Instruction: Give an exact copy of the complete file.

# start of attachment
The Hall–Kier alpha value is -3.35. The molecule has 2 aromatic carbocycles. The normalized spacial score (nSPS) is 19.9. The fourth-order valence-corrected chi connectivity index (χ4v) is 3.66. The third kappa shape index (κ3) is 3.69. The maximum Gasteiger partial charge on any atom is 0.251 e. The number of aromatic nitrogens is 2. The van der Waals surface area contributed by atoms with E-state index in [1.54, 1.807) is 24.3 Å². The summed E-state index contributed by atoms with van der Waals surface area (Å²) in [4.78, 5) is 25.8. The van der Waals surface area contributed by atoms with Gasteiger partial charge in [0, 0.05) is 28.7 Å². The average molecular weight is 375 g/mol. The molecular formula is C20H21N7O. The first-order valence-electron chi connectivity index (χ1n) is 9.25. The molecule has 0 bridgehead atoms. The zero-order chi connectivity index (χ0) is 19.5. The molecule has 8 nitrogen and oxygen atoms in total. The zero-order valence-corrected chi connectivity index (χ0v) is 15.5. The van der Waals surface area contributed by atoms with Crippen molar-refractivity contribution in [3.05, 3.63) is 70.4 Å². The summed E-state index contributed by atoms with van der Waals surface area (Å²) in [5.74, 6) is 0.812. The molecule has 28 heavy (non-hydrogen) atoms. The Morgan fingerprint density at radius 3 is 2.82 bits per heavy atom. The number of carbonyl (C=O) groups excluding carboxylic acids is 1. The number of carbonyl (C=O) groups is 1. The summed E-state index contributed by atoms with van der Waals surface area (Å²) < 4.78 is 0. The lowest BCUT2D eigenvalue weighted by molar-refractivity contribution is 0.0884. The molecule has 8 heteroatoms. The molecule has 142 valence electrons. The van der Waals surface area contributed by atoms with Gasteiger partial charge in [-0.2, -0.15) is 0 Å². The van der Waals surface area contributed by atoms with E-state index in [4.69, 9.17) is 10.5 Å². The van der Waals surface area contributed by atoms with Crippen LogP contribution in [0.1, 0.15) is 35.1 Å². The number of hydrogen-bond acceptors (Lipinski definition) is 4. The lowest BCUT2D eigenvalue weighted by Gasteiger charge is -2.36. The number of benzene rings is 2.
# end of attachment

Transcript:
The Hall–Kier alpha value is -3.35. The molecule has 2 aromatic carbocycles. The normalized spacial score (nSPS) is 19.9. The fourth-order valence-corrected chi connectivity index (χ4v) is 3.66. The third kappa shape index (κ3) is 3.69. The maximum Gasteiger partial charge on any atom is 0.251 e. The number of aromatic nitrogens is 2. The van der Waals surface area contributed by atoms with E-state index in [1.54, 1.807) is 24.3 Å². The summed E-state index contributed by atoms with van der Waals surface area (Å²) in [4.78, 5) is 25.8. The van der Waals surface area contributed by atoms with Gasteiger partial charge in [0, 0.05) is 28.7 Å². The average molecular weight is 375 g/mol. The molecular formula is C20H21N7O. The first-order valence-electron chi connectivity index (χ1n) is 9.25. The molecule has 0 bridgehead atoms. The zero-order chi connectivity index (χ0) is 19.5. The molecule has 8 nitrogen and oxygen atoms in total. The zero-order valence-corrected chi connectivity index (χ0v) is 15.5. The van der Waals surface area contributed by atoms with Crippen molar-refractivity contribution in [3.05, 3.63) is 70.4 Å². The summed E-state index contributed by atoms with van der Waals surface area (Å²) in [5.74, 6) is 0.812. The molecule has 28 heavy (non-hydrogen) atoms. The Morgan fingerprint density at radius 3 is 2.82 bits per heavy atom. The number of carbonyl (C=O) groups excluding carboxylic acids is 1. The number of carbonyl (C=O) groups is 1. The summed E-state index contributed by atoms with van der Waals surface area (Å²) < 4.78 is 0. The lowest BCUT2D eigenvalue weighted by molar-refractivity contribution is 0.0884. The molecule has 8 heteroatoms. The molecule has 142 valence electrons. The van der Waals surface area contributed by atoms with Gasteiger partial charge in [-0.2, -0.15) is 0 Å². The van der Waals surface area contributed by atoms with E-state index in [4.69, 9.17) is 10.5 Å². The van der Waals surface area contributed by atoms with Crippen LogP contribution in [0.1, 0.15) is 35.1 Å². The number of hydrogen-bond acceptors (Lipinski definition) is 4. The lowest BCUT2D eigenvalue weighted by Gasteiger charge is -2.36. The number of benzene rings is 2.